Doug Boggan of Pollock had a few things in mind when he acquired a collection of bighorn sheep skulls and horns that was amassed by his friend, the late Johnny Carrey.
First and foremost, he wanted residents of the Gem State to have access to an invaluable piece of its natural history. He also wanted to honor the sheep that were once so abundant in the state’s Salmon River country. Lastly, he wanted people to know about and remember Carrey, a man with deep appreciation of the land, its people and the iconic species that remain cherished by hunters and wildlife lovers alike.
“It’s a really neat Idaho story that needs to be kept in Idaho. That was my main goal,” said Boggan.
But the collection has been far from Idaho for some time.
Carrey, who died in 2002 at the age of 87, spent his life on the Salmon River and its steep breaks. He was born along the South Fork of the Salmon, and he and his family owned and worked a number of ranches up and down the main Salmon and its Middle Fork. Eventually he and his wife, Pearl, settled on Little White Bird Ridge near Pollock.
Carrey, who was well-liked throughout the Salmon River drainage, started collecting the skulls and horns of bighorn sheep. Soon word spread about his collection, and people starting helping him.
“Once people knew he was doing this, then people brought him horns,” Boggan said.
Carrey diligently recorded who found each head, where it came from and when it was picked up by writing the information on the skull. One was given to him by the famous recluse Buckskin Bill. The oldest dates to 1879. Nearly all of them are natural kills.
“He loved mountain sheep, and he said the old-timers regarded them as off-limits to hunting unless it was a real emergency,” said his friend, Cort Conley of Boise.
Conley co-authored three books with Carrey — “A Guide to the Middle Fork and the Sheepeater War,” “River of No Return” and “Snake River of Hells Canyon.” Ace Barton of Riggins also was a co-author of the Hells Canyon book.
Carrey also wrote “Salmon River Prose and Poetry” and co-authored “Sheepeater Indian Campaign” with three other writers.
When people brought him horns, Conley said Carrey would thank them by crafting things like belt buckles, pistol grips and knife handles out of the horns. Conley said Carrey made as many as 300 bighorn sheep belt buckles during his life.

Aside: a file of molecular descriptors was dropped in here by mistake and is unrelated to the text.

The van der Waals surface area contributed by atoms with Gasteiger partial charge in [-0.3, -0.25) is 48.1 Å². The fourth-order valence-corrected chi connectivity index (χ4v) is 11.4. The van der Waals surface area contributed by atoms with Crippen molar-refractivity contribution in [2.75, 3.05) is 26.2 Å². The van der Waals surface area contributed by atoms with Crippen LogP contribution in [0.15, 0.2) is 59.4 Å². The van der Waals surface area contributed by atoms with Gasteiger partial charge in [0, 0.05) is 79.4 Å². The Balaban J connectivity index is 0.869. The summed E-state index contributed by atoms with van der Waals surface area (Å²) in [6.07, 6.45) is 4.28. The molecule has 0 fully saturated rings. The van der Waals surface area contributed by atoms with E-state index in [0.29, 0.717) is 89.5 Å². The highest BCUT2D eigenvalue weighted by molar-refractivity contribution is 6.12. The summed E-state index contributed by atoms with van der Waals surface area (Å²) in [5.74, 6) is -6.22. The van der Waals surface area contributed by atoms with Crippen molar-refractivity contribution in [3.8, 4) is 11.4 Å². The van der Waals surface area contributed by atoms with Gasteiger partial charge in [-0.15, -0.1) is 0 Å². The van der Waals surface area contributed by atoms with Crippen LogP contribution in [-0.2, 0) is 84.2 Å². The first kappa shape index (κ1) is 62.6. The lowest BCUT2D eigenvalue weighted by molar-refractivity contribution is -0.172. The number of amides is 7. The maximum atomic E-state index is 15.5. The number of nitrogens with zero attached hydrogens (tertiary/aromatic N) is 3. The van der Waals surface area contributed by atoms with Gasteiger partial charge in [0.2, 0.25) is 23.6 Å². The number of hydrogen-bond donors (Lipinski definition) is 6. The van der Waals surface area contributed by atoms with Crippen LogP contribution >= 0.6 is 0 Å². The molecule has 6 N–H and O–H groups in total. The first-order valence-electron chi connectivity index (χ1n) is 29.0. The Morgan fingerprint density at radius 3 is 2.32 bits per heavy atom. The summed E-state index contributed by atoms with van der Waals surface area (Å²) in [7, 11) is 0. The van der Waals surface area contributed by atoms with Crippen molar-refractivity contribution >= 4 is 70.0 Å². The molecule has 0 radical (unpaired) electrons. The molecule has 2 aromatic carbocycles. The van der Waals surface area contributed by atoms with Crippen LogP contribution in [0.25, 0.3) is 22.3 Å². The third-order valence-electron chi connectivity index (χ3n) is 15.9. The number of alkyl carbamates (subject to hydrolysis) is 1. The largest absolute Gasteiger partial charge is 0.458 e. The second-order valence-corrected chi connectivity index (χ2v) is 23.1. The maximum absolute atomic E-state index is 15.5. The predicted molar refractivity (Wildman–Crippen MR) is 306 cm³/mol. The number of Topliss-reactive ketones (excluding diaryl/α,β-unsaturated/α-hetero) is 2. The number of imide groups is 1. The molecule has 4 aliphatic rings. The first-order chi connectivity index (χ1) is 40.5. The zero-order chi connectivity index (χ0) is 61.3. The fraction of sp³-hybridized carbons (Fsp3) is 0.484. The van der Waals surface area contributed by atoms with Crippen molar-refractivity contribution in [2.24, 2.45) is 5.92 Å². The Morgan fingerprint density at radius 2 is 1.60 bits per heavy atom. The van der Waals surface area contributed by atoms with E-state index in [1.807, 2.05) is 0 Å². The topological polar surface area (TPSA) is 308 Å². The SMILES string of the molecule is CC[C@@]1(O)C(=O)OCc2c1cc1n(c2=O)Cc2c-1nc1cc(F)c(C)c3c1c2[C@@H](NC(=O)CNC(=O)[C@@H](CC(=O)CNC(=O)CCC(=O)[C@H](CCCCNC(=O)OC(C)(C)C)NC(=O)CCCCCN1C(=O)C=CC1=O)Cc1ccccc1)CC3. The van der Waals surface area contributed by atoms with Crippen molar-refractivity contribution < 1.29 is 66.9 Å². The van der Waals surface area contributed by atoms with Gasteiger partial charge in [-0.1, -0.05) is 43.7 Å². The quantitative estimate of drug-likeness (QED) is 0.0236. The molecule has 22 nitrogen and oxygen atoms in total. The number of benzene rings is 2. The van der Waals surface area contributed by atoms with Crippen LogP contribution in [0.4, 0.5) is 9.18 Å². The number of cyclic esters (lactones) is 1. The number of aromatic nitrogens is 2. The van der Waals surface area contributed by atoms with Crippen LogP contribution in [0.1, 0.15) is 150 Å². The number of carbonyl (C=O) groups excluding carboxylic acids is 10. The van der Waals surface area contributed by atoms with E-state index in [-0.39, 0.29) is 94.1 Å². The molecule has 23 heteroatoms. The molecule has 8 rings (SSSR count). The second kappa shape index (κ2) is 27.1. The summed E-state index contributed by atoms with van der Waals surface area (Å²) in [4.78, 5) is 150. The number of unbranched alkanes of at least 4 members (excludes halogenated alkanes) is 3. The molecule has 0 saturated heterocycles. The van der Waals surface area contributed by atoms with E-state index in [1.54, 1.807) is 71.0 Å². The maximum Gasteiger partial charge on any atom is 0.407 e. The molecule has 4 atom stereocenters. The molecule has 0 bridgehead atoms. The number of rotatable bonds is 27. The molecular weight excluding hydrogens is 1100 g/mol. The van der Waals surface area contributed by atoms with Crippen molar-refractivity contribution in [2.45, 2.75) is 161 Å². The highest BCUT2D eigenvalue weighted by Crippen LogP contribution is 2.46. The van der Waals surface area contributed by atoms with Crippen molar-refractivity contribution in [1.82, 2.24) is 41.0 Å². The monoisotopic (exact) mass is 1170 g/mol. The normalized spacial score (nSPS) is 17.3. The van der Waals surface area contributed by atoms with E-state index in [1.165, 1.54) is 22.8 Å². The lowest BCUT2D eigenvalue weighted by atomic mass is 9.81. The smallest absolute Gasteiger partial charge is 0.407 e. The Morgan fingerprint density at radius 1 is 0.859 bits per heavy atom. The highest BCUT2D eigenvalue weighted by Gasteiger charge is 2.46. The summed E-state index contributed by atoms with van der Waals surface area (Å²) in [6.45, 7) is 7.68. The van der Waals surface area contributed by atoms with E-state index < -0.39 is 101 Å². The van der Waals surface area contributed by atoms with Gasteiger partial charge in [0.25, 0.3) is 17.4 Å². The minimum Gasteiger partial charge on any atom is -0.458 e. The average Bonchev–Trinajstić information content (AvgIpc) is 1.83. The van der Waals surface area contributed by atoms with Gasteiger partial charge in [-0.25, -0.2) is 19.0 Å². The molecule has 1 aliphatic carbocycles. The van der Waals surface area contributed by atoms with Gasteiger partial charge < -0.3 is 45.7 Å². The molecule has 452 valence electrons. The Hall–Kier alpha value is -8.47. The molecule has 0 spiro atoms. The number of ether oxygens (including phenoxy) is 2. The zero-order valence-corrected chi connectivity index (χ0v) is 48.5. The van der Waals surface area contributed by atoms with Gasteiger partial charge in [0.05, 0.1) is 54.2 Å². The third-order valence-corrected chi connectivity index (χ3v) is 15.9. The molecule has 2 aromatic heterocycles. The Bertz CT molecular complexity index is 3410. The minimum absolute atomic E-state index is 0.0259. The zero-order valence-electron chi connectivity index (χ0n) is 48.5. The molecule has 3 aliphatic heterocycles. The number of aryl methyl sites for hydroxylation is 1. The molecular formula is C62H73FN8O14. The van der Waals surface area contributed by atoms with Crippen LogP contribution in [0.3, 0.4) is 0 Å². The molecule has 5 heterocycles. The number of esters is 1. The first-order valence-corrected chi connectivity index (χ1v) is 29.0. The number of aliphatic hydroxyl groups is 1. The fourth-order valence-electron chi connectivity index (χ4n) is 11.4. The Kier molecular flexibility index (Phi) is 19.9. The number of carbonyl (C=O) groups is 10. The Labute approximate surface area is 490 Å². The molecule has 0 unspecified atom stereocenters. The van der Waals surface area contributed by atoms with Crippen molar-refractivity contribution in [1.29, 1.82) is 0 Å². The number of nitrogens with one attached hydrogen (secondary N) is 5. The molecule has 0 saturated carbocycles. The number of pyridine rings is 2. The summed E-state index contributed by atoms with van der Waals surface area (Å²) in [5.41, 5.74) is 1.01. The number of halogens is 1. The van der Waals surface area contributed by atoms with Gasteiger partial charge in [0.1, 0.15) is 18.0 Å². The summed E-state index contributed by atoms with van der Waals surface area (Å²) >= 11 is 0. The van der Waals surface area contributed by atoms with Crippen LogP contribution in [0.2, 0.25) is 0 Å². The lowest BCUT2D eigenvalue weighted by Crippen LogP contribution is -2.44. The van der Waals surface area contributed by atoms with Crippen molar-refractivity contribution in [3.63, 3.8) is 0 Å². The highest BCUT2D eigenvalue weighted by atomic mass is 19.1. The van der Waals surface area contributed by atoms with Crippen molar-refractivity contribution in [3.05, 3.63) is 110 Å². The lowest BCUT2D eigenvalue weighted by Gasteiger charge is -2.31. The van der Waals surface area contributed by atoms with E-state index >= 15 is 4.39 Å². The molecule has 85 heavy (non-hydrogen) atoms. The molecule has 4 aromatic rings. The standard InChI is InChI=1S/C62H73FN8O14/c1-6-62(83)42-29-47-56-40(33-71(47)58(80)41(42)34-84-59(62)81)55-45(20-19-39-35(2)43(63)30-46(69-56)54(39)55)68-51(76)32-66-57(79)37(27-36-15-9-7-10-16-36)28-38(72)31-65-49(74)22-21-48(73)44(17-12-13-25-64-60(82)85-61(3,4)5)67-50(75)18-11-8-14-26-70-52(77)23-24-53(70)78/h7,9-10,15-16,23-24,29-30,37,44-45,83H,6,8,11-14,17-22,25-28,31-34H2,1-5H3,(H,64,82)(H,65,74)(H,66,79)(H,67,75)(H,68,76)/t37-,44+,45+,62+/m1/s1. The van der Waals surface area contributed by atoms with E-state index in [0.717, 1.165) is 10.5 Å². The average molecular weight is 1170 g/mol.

“Everybody who has a belt buckle treasures them,” he said.
Over time, his collection grew to 78. Most were stored in his attic. Conley said after someone tried to break into Carrey’s house, likely to steal the collection, he decided to sell it. Boggan was present when Carrey agreed to sell both his ranch and the bighorn collection to Robert Senter. The businessman from Plaistow, N.H., was an avid bighorn hunter and purchased several ranches in the Riggins area. Boggan managed many of Senter’s ranches and eventually purchased one from his boss.
The collection was moved to Senter’s home in New Hampshire.
“I really hated to see them leave Idaho,” Boggan said. “I called my boss this winter — he is getting up there in years — and asked him what he was going to do with them horns.”
Eventually, Boggan and Senter struck a deal, and 38 of the horns were crated up and shipped to his ranch with financial assistance from Randy Orzalli, a sheep enthusiast from Sacramento, Calif. Idaho Fish and Game Conservation Officer George Fisher helped Boggan work through legal issues, and a group of Fish and Game biologists spent a day at Boggan’s place unpacking, documenting and pinning the horns.
Idaho regulations require the horns from wild sheep to be marked with a pin that identifies them as having been legally harvested or legally picked up.
“That way the collection can remain in Idaho and be legal, and Doug Boggan can do whatever he wants to do with it,” said Jim White, an Idaho Department of Fish and Game biologist at Lewiston.
White said handling the horns is one of the highlights of his 25-year career.
“I think it was pretty special for everybody to just open the lids and see what was actually in it and to see the different age classes,” he said. “It was kind of a window into the past. I had never held that many ram heads. Just professionally and personally to be able to touch something like that was pretty special for me.”
Boggan has several ideas of where the horns might eventually be displayed. For now they are locked away for safe keeping. He said they will likely make a trip to be displayed at the Wild Sheep Foundation’s annual convention in Reno. Then he wants to find a permanent place where the general public can admire them.
“The main thing is the horns need to be seen by the public,” he said.
Members of the Idaho Wild Sheep Foundation are working with Boggan to find an appropriate venue.
“Obviously, the objective is to try to get as many people as possible to see them while meeting the needs of the family,” said Jason Pyron, president of Idaho Wild Sheep.
Biologists hope the collection can teach them something about bighorn sheep. The once-abundant animals have been hammered from disease introduced by domestic sheep. Frances Cassirer, a wild sheep biologist for the Idaho Department of Fish and Game, said DNA samples taken from the skulls can paint a picture for researchers of how the bands of sheep up and down the Salmon River canyon once interacted.
“One thing we would like to know is: Is the population as genetically diverse now as it was then, or is it losing diversity over time?” she said. “We think there was probably more connectivity among bighorn sheep in Idaho historically, and it has become more fragmented and this might tell us if it’s had any effect on the genetics.”